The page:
What affect does fertilizer have on the rate of growth in plants over a certain period of time? When tested, there is no affect on the growth of plants from a change of an environmental factor, such as an exposure to fertilizer. By changing the independent variable (whether or not the plant was planted with fertilizer), you are testing to see how the dependent variable would change (the growth of plants). In order to assure that there is no experimental error, a control must be kept to produce the most accurate data on what effect fertilizer has on plant growth. Although many environmental factors could be tested, such as the amount of sunlight exposed to or the amount of water given, some of the controls in this experiment would be to keep both of the stated factors above the same, along with testing the same type and age of plant, testing in the same temperature, and planting in the same type of pot. In order to conduct this experiment, the only thing needing to be changed is having one plant growing with fertilizer in its soil, and one without. By doing so, we can see whether or not fertilizer has any effect on plant growth by measuring the mass of the plant (in grams) every 15 days. Two plants will be tested at the same time in order to keep all other environmental factors the same. Once finished, the data will be analyzed by graphing and charting the results to be able to compare the differences in growth.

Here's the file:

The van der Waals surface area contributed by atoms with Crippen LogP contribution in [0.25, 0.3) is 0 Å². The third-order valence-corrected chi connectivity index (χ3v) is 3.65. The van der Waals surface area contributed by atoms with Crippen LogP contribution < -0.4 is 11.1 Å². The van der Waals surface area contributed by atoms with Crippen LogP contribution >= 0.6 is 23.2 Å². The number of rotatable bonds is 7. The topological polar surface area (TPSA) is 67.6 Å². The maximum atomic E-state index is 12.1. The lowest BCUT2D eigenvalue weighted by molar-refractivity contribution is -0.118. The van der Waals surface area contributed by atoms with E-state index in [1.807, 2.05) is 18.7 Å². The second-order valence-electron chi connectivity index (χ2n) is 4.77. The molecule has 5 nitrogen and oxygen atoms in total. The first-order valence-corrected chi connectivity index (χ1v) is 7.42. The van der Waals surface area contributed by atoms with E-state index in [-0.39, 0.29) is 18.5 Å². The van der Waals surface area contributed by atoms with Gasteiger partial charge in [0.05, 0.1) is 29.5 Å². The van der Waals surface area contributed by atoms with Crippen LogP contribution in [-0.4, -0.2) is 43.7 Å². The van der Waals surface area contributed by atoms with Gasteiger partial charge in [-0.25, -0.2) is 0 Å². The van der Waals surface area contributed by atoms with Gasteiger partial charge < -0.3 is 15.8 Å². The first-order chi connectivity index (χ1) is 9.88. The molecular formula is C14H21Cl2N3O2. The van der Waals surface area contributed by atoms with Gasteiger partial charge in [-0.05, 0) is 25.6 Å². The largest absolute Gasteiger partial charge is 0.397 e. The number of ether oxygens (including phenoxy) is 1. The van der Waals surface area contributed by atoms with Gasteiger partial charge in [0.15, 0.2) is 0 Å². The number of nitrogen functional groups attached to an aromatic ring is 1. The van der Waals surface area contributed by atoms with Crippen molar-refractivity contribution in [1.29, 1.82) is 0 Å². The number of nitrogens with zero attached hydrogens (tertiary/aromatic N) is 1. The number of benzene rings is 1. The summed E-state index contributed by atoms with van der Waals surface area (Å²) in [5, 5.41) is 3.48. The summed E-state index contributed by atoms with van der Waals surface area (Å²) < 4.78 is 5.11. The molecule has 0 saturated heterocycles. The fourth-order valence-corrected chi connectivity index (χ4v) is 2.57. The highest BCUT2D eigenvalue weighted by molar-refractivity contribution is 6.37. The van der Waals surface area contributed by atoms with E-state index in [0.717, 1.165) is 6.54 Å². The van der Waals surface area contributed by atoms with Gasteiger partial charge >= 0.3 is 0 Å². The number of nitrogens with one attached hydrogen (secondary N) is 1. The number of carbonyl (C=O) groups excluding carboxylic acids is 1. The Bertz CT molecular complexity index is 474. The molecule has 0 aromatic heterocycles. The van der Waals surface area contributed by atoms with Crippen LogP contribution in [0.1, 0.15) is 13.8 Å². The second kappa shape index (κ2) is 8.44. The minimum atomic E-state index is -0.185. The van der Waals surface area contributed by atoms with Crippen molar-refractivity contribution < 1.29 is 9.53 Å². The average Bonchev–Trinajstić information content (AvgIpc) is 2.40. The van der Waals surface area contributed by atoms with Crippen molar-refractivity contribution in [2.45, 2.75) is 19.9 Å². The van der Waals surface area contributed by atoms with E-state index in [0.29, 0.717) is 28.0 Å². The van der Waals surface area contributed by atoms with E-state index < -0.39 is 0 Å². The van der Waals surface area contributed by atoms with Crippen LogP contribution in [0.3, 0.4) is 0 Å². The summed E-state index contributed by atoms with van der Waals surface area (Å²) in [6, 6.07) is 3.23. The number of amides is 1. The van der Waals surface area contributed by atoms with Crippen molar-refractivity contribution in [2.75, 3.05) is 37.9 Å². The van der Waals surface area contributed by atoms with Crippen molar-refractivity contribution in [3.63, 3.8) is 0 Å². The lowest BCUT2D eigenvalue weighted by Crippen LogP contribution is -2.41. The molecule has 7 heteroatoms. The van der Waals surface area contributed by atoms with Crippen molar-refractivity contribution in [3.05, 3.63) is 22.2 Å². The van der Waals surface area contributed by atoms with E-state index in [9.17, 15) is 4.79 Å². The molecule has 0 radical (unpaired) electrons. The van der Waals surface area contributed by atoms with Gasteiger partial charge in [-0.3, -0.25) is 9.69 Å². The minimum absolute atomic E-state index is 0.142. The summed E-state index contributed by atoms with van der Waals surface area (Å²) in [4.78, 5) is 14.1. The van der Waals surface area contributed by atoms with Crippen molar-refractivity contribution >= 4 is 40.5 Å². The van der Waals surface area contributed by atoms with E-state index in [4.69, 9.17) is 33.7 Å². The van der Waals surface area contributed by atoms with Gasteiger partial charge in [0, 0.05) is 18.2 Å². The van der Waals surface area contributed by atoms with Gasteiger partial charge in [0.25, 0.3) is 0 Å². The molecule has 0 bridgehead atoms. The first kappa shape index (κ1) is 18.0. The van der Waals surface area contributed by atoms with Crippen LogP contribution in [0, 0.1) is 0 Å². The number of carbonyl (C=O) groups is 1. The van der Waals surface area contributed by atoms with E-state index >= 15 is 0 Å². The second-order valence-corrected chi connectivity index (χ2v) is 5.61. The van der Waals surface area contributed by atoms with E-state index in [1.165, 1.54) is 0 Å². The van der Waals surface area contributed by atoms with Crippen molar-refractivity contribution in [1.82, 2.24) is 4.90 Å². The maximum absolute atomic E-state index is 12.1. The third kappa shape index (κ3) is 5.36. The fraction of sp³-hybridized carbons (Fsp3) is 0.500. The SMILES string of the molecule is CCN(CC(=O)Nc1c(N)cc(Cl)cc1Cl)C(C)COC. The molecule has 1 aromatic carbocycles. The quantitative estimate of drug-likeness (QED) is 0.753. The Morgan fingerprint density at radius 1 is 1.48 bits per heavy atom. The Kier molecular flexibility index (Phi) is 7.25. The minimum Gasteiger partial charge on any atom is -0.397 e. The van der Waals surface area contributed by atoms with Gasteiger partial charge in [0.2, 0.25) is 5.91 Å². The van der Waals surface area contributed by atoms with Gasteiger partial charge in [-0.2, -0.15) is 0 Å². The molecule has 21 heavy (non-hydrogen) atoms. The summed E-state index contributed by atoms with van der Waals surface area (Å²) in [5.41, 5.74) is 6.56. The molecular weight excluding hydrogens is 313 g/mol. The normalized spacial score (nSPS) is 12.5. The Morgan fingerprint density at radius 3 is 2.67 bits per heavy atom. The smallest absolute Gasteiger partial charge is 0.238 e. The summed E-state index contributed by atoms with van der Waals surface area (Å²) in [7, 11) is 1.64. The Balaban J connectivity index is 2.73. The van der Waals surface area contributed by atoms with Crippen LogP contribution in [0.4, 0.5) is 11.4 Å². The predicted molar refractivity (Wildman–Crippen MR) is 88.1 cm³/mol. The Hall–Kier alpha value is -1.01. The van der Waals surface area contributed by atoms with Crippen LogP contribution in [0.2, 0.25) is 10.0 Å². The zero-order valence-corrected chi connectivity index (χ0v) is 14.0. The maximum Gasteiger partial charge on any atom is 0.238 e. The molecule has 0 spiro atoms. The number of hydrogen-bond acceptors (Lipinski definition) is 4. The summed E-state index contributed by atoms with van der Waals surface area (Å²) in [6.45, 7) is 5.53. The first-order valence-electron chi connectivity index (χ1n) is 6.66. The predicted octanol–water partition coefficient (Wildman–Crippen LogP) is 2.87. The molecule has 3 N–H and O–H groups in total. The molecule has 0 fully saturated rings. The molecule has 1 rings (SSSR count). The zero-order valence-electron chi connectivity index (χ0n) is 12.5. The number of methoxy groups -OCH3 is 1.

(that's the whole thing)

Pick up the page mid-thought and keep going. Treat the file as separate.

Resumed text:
Once tested, the results show that on day 1, the plant not exposed to fertilizer began at 5 grams, and that the plant exposed to fertilizer began at 4 grams. After 15 days, the plant not exposed to fertilizer was measured at 12 grams, and the plant exposed to fertilizer was measured at 22 grams. Lastly, after 30 days, the plant not exposed to fertilizer was measured at 21 grams, and the plant exposed to fertilizer was measured at 48 grams. In conclusion, the original hypothesis that environmental factors had no effect on plant growth was proven faulty...
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